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USF looks into alleged NCAA rules violations

USF’s athletics department is still investigating the alleged NCAA violations raised last week in a report by AOL’s sports Web site against the USF men’s basketball team.

The report cites violations against video and conditioning assistant coach Terrelle Woody, a close friend of sophomore Augustus Gilchrist, and outlines bizarre diminished relationships in the Bulls’ backcourt during the spring and summer.

According to a police investigation from April, junior guard Dominique Jones, sophomore guard Justin Leemow and Ohio State transfer Anthony Crater were the center of an investigation – but were never charged – in a burglary where items were stolen from former player Jesus Verdejo, now graduated, and Gaby Belardo, who transferred to Canisius in the spring. Verdejo moved his belongings into Belardo’s apartment after being kicked out of another living arrangement.

According to the police report, an unknown suspect entered Belardo’s apartment on April 22 removed a TV, an XBOX 360, XBOX games, two iPod touches, MP3 speakers, a laptop, jewelry and clothing before fleeing undetected. There were no signs of a forced entry, however.

Several days prior, Belardo had a necklace and watch stolen from him, but after a team meeting called by coach Stan Heath to address the matter, the items were returned by Jones, Leemow, and Crater on April 21, according to the report. The report also says that Crater confessed to stealing the necklace, stating that he thought it belonged to Verdejo.

In both thefts, according to police investigators, Belardo reported the stolen items to Heath, but he advised Belardo “not to call law enforcement right away,” and that he’d call a team meeting to get the belongings back. Heath told police investigators there had been a lot of minor “pranks” around the team last season.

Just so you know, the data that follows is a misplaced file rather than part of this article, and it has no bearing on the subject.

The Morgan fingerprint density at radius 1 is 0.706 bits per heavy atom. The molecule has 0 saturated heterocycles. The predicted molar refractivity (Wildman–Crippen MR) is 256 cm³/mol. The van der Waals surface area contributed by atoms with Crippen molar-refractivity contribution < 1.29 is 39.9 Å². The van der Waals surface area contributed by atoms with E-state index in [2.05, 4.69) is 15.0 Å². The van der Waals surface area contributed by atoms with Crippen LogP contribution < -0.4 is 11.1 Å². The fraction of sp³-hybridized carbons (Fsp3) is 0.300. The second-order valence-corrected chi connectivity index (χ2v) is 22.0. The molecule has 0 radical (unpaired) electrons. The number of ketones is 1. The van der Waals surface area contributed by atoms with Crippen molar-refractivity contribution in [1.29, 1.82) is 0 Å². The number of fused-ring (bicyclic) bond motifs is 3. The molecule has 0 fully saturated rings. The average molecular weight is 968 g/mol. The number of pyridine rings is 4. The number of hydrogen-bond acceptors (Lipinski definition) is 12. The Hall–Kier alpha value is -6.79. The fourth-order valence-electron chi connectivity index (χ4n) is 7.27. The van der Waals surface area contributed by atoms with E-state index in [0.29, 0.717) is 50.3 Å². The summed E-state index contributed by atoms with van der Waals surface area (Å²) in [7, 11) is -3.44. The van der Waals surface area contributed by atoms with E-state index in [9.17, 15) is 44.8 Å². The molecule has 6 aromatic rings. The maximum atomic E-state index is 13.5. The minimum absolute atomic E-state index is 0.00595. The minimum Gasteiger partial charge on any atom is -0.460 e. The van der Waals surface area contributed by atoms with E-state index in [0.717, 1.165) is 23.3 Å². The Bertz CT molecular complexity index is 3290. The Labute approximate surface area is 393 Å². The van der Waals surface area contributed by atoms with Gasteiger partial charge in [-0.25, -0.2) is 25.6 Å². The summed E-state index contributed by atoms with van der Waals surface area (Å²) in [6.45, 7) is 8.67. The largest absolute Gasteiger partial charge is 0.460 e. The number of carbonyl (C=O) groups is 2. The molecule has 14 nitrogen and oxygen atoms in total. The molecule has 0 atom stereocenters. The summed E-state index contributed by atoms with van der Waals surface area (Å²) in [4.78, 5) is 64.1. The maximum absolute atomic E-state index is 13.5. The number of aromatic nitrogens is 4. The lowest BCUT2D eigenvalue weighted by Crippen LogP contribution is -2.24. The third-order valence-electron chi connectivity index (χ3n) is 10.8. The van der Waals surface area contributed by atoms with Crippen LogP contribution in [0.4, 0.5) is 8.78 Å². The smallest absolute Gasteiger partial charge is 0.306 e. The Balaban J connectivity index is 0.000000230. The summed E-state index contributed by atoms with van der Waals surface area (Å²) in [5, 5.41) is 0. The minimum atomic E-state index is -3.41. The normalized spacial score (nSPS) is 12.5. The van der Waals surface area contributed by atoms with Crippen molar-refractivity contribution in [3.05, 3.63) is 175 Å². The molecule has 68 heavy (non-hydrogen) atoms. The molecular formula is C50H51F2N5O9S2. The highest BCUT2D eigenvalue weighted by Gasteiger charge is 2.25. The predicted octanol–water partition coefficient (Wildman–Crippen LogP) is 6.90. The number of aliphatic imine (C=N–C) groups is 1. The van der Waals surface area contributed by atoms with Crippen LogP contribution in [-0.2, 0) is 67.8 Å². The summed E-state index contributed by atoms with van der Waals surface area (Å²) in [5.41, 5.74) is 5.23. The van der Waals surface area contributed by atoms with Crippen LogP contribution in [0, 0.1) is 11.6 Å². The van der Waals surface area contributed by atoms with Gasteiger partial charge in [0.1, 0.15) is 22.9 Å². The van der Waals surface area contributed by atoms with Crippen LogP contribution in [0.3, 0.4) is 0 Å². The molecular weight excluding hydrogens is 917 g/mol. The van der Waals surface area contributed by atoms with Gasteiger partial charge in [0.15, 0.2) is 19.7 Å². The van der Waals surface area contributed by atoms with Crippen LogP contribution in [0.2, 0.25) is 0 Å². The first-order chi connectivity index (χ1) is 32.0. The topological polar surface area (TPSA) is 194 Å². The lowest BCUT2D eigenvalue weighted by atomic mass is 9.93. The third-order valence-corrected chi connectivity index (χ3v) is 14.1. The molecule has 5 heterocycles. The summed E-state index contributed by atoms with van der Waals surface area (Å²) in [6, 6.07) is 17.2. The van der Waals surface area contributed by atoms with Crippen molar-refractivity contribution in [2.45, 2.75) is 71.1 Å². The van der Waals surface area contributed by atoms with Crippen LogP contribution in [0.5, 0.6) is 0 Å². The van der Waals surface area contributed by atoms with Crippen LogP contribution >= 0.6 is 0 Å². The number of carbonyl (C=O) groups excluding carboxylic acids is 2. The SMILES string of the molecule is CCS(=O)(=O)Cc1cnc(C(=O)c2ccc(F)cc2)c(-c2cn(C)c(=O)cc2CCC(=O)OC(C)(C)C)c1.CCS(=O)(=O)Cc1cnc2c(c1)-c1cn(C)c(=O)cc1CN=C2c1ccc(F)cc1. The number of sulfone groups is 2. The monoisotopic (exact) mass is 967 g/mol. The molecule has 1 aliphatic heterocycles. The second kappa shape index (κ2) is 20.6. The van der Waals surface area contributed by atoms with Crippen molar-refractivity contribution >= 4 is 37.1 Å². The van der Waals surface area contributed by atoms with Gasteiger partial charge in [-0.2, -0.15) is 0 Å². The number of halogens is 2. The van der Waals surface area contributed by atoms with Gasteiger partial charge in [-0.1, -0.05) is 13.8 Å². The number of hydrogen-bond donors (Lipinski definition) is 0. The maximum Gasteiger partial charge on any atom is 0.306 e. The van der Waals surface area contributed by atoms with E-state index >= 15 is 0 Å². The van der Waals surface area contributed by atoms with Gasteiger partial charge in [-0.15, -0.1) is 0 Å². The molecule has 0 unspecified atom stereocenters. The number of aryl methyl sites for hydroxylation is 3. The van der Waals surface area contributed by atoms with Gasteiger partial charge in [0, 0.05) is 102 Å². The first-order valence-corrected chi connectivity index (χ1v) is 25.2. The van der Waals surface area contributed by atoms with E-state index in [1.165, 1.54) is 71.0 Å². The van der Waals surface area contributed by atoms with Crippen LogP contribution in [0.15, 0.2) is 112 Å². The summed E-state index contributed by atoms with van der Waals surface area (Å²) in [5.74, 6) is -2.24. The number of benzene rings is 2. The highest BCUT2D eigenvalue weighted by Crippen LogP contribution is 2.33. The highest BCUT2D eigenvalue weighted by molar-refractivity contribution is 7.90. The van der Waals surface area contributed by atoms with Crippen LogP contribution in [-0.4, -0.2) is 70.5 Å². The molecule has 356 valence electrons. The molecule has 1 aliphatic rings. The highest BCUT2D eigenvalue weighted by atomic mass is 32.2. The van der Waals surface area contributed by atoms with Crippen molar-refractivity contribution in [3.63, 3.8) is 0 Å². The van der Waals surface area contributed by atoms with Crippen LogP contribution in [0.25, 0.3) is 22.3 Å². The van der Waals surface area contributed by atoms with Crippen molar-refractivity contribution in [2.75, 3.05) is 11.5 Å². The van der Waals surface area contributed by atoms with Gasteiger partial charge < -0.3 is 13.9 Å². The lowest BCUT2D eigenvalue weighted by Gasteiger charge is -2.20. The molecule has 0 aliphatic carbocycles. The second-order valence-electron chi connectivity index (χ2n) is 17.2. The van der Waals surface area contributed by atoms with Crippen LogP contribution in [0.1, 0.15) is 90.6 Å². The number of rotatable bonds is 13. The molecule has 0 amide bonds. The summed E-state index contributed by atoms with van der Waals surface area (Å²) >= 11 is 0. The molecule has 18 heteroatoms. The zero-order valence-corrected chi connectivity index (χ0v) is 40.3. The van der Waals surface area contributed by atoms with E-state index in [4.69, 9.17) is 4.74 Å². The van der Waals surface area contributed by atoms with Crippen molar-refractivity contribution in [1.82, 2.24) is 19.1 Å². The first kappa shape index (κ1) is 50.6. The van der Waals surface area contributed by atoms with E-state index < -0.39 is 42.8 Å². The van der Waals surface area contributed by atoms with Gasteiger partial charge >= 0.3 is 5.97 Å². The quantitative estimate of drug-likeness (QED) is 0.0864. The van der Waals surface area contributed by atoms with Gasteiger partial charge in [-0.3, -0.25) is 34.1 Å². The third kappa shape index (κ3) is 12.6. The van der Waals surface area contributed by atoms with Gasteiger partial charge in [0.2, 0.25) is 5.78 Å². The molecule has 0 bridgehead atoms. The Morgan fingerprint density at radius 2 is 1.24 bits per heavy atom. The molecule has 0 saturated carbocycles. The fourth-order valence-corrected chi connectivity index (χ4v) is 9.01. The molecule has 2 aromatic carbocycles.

Following the second theft, which mounted to nearly $8,000 in merchandise, Belardo had USF senior guard Mike Mercer, who was suspended from the team at the time, stake out at Jones’ apartment during one of the team meetings called. Mercer told investigators he saw Jones’ girlfriend remove two large garbage bags from the apartment.

When questioned, she told police she was doing laundry and said she believed Jones had nothing to do with the theft. Police also probed into Jones’ text messages but “did not locate any incriminating messages regarding this incident.”

Belardo also gave police conflicting stories, including that he initially had an iPod stolen and that he found it in Jones’ locker, but after police interviewed Crater, who alleged that Belardo “had given the iPod to Jones with the understanding that Jones would pay the victim for the item at a later date,” Belardo agreed with Crater’s comments.

When Jones never paid him, Belardo took the iPod back from Jones’ locker, Crater told police.

“I asked Dominique about it and he tried to say it was his (iPod),” Belardo said in the report. “The next day is when someone broke into my apartment for the second time and stole all of my belongings. This is why I suspect Dominique and Anthony.”

When reached for comment Friday, Belardo and Verdejo declined to comment.

In an unrelated sequence of events, FanHouse also reported that Woody violated NCAA rules, specifically with providing improper transportation to Gilchrist.

Other violations included watching “open gyms,” and coaching and partaking in workouts with USF players, actions not allowed by someone in Woody’s non-coaching position. NCAA rules state a person in Woody’s position can only provide “reasonable local transportation” to student-athletes on an “occasional” basis, though the allegations all are minor infractions.

The report indicates Woody provided Gilchrist with more than the allowed transportation, including an alleged trip from Tampa to Maryland and to the NBA Finals in Orlando.

USF officials declined comment, releasing a statement saying: “We will carefully review the issues raised in an Internet report. If we discover any issues that warrant action, we will address those.”